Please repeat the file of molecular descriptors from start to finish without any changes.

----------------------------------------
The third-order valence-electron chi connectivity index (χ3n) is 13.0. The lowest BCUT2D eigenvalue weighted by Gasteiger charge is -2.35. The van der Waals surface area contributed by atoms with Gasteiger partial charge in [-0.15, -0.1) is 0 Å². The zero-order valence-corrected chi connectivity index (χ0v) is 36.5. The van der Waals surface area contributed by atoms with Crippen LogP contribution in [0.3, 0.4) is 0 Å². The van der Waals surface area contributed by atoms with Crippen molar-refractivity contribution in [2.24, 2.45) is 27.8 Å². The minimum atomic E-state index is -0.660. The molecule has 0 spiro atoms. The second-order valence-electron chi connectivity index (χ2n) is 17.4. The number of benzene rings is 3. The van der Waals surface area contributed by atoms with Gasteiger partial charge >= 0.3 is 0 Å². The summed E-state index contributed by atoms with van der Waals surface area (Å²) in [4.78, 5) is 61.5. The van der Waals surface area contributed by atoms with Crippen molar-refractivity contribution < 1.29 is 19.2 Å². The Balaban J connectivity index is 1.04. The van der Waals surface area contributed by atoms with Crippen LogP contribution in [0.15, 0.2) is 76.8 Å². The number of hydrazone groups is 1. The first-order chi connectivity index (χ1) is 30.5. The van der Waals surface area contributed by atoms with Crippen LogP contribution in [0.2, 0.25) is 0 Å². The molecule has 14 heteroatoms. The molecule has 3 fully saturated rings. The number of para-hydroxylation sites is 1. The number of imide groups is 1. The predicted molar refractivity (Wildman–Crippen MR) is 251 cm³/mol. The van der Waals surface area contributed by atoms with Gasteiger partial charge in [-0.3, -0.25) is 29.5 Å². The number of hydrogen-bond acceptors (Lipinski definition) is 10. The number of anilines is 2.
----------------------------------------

The third-order valence-electron chi connectivity index (χ3n) is 13.0. The lowest BCUT2D eigenvalue weighted by Gasteiger charge is -2.35. The van der Waals surface area contributed by atoms with Gasteiger partial charge in [-0.15, -0.1) is 0 Å². The zero-order valence-corrected chi connectivity index (χ0v) is 36.5. The van der Waals surface area contributed by atoms with Crippen LogP contribution in [0.3, 0.4) is 0 Å². The van der Waals surface area contributed by atoms with Crippen molar-refractivity contribution in [2.24, 2.45) is 27.8 Å². The minimum atomic E-state index is -0.660. The molecule has 0 spiro atoms. The second-order valence-electron chi connectivity index (χ2n) is 17.4. The number of benzene rings is 3. The van der Waals surface area contributed by atoms with Gasteiger partial charge >= 0.3 is 0 Å². The summed E-state index contributed by atoms with van der Waals surface area (Å²) in [4.78, 5) is 61.5. The van der Waals surface area contributed by atoms with Crippen molar-refractivity contribution < 1.29 is 19.2 Å². The Balaban J connectivity index is 1.04. The van der Waals surface area contributed by atoms with Crippen LogP contribution in [0.15, 0.2) is 76.8 Å². The number of hydrazone groups is 1. The first-order chi connectivity index (χ1) is 30.5. The van der Waals surface area contributed by atoms with Crippen LogP contribution in [0.2, 0.25) is 0 Å². The molecule has 14 heteroatoms. The molecule has 3 fully saturated rings. The number of para-hydroxylation sites is 1. The number of imide groups is 1. The predicted molar refractivity (Wildman–Crippen MR) is 251 cm³/mol. The van der Waals surface area contributed by atoms with Gasteiger partial charge in [-0.3, -0.25) is 29.5 Å². The number of hydrogen-bond acceptors (Lipinski definition) is 10. The number of anilines is 2.